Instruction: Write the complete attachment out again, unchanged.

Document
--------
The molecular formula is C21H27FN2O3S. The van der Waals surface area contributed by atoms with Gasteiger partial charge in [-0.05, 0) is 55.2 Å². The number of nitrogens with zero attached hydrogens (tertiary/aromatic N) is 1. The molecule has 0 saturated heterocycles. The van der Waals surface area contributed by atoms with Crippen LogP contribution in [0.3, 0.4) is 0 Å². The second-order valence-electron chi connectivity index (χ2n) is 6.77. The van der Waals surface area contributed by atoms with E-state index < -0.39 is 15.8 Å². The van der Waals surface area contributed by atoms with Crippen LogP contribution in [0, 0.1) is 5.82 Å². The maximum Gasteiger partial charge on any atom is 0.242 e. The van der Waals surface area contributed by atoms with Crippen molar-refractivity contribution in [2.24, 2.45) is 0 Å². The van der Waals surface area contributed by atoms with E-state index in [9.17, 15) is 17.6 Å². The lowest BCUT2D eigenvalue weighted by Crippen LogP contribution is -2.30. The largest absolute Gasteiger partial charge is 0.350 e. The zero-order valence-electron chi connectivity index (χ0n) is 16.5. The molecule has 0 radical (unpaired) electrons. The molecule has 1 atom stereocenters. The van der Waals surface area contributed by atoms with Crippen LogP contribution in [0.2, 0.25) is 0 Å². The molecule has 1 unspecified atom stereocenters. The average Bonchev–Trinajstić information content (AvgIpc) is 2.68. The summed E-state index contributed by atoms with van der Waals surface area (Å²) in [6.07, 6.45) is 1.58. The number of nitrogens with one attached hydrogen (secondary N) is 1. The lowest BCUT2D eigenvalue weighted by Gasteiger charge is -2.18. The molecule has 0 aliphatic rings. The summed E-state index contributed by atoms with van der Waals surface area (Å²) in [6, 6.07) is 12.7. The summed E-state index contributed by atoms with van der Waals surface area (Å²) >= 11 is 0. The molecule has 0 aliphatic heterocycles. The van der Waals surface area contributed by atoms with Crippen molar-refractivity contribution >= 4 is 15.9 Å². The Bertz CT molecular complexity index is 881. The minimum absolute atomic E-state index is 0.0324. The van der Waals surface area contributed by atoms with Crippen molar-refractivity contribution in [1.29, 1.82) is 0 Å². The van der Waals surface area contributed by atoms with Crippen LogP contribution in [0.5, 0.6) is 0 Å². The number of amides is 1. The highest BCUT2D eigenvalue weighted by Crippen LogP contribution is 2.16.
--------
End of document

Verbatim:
The molecular formula is C21H27FN2O3S. The van der Waals surface area contributed by atoms with Gasteiger partial charge in [-0.05, 0) is 55.2 Å². The number of nitrogens with zero attached hydrogens (tertiary/aromatic N) is 1. The molecule has 0 saturated heterocycles. The van der Waals surface area contributed by atoms with Crippen LogP contribution in [0.3, 0.4) is 0 Å². The second-order valence-electron chi connectivity index (χ2n) is 6.77. The van der Waals surface area contributed by atoms with E-state index < -0.39 is 15.8 Å². The van der Waals surface area contributed by atoms with Crippen LogP contribution in [0, 0.1) is 5.82 Å². The maximum Gasteiger partial charge on any atom is 0.242 e. The van der Waals surface area contributed by atoms with Crippen molar-refractivity contribution in [2.24, 2.45) is 0 Å². The van der Waals surface area contributed by atoms with E-state index in [9.17, 15) is 17.6 Å². The lowest BCUT2D eigenvalue weighted by Crippen LogP contribution is -2.30. The largest absolute Gasteiger partial charge is 0.350 e. The zero-order valence-electron chi connectivity index (χ0n) is 16.5. The molecule has 0 radical (unpaired) electrons. The molecule has 1 atom stereocenters. The van der Waals surface area contributed by atoms with Crippen LogP contribution in [0.2, 0.25) is 0 Å². The molecule has 1 unspecified atom stereocenters. The average Bonchev–Trinajstić information content (AvgIpc) is 2.68. The summed E-state index contributed by atoms with van der Waals surface area (Å²) in [6.07, 6.45) is 1.58. The number of nitrogens with one attached hydrogen (secondary N) is 1. The lowest BCUT2D eigenvalue weighted by Gasteiger charge is -2.18. The molecule has 0 aliphatic rings. The summed E-state index contributed by atoms with van der Waals surface area (Å²) in [6, 6.07) is 12.7. The summed E-state index contributed by atoms with van der Waals surface area (Å²) >= 11 is 0. The molecule has 0 aliphatic heterocycles. The van der Waals surface area contributed by atoms with Crippen molar-refractivity contribution >= 4 is 15.9 Å². The Bertz CT molecular complexity index is 881. The minimum absolute atomic E-state index is 0.0324. The van der Waals surface area contributed by atoms with Crippen molar-refractivity contribution in [1.29, 1.82) is 0 Å². The van der Waals surface area contributed by atoms with Crippen LogP contribution in [0.5, 0.6) is 0 Å². The number of amides is 1. The highest BCUT2D eigenvalue weighted by Crippen LogP contribution is 2.16.